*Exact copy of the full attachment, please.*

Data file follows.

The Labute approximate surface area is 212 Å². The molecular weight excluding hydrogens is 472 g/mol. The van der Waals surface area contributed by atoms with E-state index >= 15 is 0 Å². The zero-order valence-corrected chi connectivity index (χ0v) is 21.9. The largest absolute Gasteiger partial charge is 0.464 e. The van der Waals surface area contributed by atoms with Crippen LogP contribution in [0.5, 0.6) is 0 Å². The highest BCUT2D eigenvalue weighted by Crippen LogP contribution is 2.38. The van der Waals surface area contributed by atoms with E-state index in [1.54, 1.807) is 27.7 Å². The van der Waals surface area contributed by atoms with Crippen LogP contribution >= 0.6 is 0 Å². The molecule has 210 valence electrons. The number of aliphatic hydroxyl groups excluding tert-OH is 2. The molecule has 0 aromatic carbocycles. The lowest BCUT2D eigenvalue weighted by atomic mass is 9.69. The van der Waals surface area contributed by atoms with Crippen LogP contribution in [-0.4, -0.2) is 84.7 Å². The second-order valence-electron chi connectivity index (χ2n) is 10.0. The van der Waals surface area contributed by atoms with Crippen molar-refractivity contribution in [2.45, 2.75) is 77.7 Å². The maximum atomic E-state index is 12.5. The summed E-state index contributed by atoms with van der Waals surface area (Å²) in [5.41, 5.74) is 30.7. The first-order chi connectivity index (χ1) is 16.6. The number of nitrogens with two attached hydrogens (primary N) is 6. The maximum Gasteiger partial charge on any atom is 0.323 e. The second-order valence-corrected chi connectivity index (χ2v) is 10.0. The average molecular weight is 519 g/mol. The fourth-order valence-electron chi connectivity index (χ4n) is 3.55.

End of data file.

The Labute approximate surface area is 212 Å². The molecular weight excluding hydrogens is 472 g/mol. The van der Waals surface area contributed by atoms with E-state index >= 15 is 0 Å². The zero-order valence-corrected chi connectivity index (χ0v) is 21.9. The largest absolute Gasteiger partial charge is 0.464 e. The van der Waals surface area contributed by atoms with Crippen LogP contribution in [0.5, 0.6) is 0 Å². The highest BCUT2D eigenvalue weighted by Crippen LogP contribution is 2.38. The van der Waals surface area contributed by atoms with E-state index in [1.54, 1.807) is 27.7 Å². The van der Waals surface area contributed by atoms with Crippen LogP contribution >= 0.6 is 0 Å². The molecule has 210 valence electrons. The number of aliphatic hydroxyl groups excluding tert-OH is 2. The molecule has 0 aromatic carbocycles. The lowest BCUT2D eigenvalue weighted by atomic mass is 9.69. The van der Waals surface area contributed by atoms with Crippen LogP contribution in [-0.4, -0.2) is 84.7 Å². The second-order valence-electron chi connectivity index (χ2n) is 10.0. The van der Waals surface area contributed by atoms with Crippen molar-refractivity contribution in [2.45, 2.75) is 77.7 Å². The maximum atomic E-state index is 12.5. The summed E-state index contributed by atoms with van der Waals surface area (Å²) in [5.41, 5.74) is 30.7. The first-order chi connectivity index (χ1) is 16.6. The number of nitrogens with two attached hydrogens (primary N) is 6. The maximum Gasteiger partial charge on any atom is 0.323 e. The second-order valence-corrected chi connectivity index (χ2v) is 10.0. The average molecular weight is 519 g/mol. The fourth-order valence-electron chi connectivity index (χ4n) is 3.55.